If you’re someone who tries to stay somewhat informed about financial markets and personal finance, you’ve probably had the same frustrating experience that I’ve often had, despite the fact that I’m a financial professional. You block out an hour or two to catch up on financial news and advice on your favorite big name sites or blogs, but then somewhere along the line you’re overwhelmed with the feeling that you can’t be sure whether what you’re reading is relevant to you, or whether it’s more fluffy info-tainment than useful insight, or even worse, you start to suspect that some of these sites and authors may have hidden biases or sales and marketing agendas. Sometimes you follow one too many links hoping to get a better grip on a certain topic, and suddenly you feel like you’re being pulled in half a dozen directions at once by sites that want to maximize their ad revenues.
Distinguishing signal from noise—useful content from a thousand forms of distraction and mediocrity—is almost never a walk in the park. Filtering it all takes time and effort. This is perhaps especially true with an always-on, real-time news cycle, extreme competition for eyeballs and attention from online journalists and the blogosphere, and massive information overload. That said, there are ways to make this task more manageable, and your reading time and choices more valuable.
Recognizing Flawed and Unreliable Writing
As I mentioned, this is a problem that even finance pros are faced with on a daily basis. Robert Martorana, in an interesting blog post from August 2016 that inspired this commentary, tells a story about a portfolio manager who advised him that “half the research on my desk was a complete waste of time.” After digesting this lesson, Martorana realized that he needed to work on what you might call his “BS meter”.
Rather than reading less, portfolio managers must learn to rapidly detect what is nonsense and move on. It’s a necessary skill when confronted with the hype and sensationalism now masquerading as news: There are press releases that spin the facts; there are earnings reports that ignore basic arithmetic and comments from CEO’s that test the boundaries of probability.
The problems for readers looking for solid info run even deeper than the very real issue of all of this hype and spin. We are manipulated by writers who attempt to influence readers in a variety of ways. Many investment blogs follow a tabloid formula of “simplify, then exaggerate”. The pseudo news and pseudo-analysis peddled by countless sites are fundamentally and, often, intentionally flawed. As Martorana puts it: “Fear sells, fact-checking is passé, misinformation is rampant, and track records of past predictions are irrelevant.”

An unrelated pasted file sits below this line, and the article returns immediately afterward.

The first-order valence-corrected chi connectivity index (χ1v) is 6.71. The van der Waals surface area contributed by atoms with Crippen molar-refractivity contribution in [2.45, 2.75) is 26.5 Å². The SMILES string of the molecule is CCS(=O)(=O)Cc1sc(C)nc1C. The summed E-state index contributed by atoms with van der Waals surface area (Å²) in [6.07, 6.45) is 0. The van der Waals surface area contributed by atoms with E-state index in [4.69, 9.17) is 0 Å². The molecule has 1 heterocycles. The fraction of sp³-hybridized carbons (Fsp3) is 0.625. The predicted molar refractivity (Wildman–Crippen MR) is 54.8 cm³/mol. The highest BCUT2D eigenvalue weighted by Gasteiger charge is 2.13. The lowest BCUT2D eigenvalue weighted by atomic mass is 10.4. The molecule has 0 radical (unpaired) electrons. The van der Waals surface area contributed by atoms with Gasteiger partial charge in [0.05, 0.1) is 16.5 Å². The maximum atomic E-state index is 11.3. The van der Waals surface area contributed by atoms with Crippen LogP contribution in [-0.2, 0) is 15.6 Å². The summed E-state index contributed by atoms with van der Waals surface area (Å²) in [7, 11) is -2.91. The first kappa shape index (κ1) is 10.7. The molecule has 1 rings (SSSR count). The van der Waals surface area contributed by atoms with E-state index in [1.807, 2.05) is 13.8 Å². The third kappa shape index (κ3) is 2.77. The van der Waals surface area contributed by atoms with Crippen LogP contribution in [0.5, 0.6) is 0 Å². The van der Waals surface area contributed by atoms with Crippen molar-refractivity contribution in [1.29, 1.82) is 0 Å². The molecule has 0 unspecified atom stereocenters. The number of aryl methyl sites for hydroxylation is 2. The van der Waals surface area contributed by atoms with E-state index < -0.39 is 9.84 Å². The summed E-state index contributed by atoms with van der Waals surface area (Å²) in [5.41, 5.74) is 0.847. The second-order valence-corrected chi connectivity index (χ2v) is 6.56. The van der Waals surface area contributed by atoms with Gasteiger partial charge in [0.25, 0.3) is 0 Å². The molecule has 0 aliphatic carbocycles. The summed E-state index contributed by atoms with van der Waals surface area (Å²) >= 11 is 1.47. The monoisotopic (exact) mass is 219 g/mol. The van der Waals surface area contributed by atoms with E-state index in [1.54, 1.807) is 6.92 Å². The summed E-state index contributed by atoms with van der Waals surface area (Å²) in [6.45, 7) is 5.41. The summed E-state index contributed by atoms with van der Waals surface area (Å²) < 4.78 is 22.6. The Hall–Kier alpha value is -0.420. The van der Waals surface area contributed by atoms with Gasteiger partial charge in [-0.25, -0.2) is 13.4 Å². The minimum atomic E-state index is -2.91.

Developing Critical Reading Skills
We need to develop skills as readers and critical thinkers to cope with such quicksand. Here are some questions you should be asking about any given article you’re reading:
- Is the article based on data or opinion? You need to know that right up front.
- Is it descriptive of past conditions or predictive of the future?
- Does the article have a testable hypothesis?
This isn’t to say that opinion pieces are a bad thing and that studying the past is a waste of time, or that articles without a scientific footing are always wrong or useless. Editorials have their place when they’re supported by facts and data. Analytical writing, on the other hand, that resorts to “editorializing” deserves your skepticism. “Think pieces” that analyze past market moves and draw conclusions from them to explain the present or future can sound authoritative and convincing. Because we are wired to crave explanations, we are often too quick to ignore data that doesn’t fit the story or to give up searching for other explanations. However, it’s important to pause and remember that “hindsight is 20/20” and to realize that basing an argument on historic events that produced well-known results is far easier than dealing with a more chaotic present or unknown future. Keeping this in mind allows you to see the limits of the article’s value as a guide to what’s happening now…or might happen tomorrow or next year. This strikes me as especially true and relevant in an investment context. As they say, “past performance is no guarantee of future results,” and you should be on the lookout for writing which suggests that the past is the key to the future.
On a personal note, I will tell you that practically everyone I sit down with these days wants to know what I think about the future of the economy and market. I tell them I really don’t know because I can’t tell the future. When they ask me about the direction of the stock market, I often quote Sir John Templeton, the so-called father of the mutual fund industry and one of the Great Investors. He said. “He doesn’t know the direction of the next 1,000 points, but he knows the direction of the next 5,000 points”. (The implication is that it is up.)
Become a Better Reader & Hone Your Ideas
In the service of becoming better investors, here are some additional concepts to help strengthen our critical thinking muscles and gain a deeper comprehension of a topic or argument: